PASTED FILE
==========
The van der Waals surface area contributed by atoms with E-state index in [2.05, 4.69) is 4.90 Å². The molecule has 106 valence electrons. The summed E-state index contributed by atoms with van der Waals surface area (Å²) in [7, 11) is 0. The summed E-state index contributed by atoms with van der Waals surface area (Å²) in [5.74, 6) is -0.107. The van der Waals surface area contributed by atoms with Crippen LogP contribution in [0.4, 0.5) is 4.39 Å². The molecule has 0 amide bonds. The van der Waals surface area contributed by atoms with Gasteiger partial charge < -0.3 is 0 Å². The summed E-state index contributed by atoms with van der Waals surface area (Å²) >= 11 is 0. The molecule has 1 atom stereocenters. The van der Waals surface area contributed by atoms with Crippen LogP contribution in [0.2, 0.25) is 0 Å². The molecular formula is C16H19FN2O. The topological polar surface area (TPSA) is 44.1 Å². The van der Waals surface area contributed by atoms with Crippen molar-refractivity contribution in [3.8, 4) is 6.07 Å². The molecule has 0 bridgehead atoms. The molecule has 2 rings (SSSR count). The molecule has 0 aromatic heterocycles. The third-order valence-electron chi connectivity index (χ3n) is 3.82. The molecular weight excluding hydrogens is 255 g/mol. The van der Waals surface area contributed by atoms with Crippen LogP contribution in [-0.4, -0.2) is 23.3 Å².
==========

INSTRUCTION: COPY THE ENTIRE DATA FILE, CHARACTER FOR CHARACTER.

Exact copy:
The van der Waals surface area contributed by atoms with E-state index in [2.05, 4.69) is 4.90 Å². The molecule has 106 valence electrons. The summed E-state index contributed by atoms with van der Waals surface area (Å²) in [7, 11) is 0. The summed E-state index contributed by atoms with van der Waals surface area (Å²) in [5.74, 6) is -0.107. The van der Waals surface area contributed by atoms with Crippen LogP contribution in [0.4, 0.5) is 4.39 Å². The molecule has 0 amide bonds. The van der Waals surface area contributed by atoms with Gasteiger partial charge < -0.3 is 0 Å². The summed E-state index contributed by atoms with van der Waals surface area (Å²) >= 11 is 0. The molecule has 1 atom stereocenters. The van der Waals surface area contributed by atoms with Crippen LogP contribution in [0.2, 0.25) is 0 Å². The molecular formula is C16H19FN2O. The topological polar surface area (TPSA) is 44.1 Å². The van der Waals surface area contributed by atoms with Crippen molar-refractivity contribution in [3.8, 4) is 6.07 Å². The molecule has 0 bridgehead atoms. The molecule has 2 rings (SSSR count). The molecule has 0 aromatic heterocycles. The third-order valence-electron chi connectivity index (χ3n) is 3.82. The molecular weight excluding hydrogens is 255 g/mol. The van der Waals surface area contributed by atoms with Crippen LogP contribution in [-0.4, -0.2) is 23.3 Å².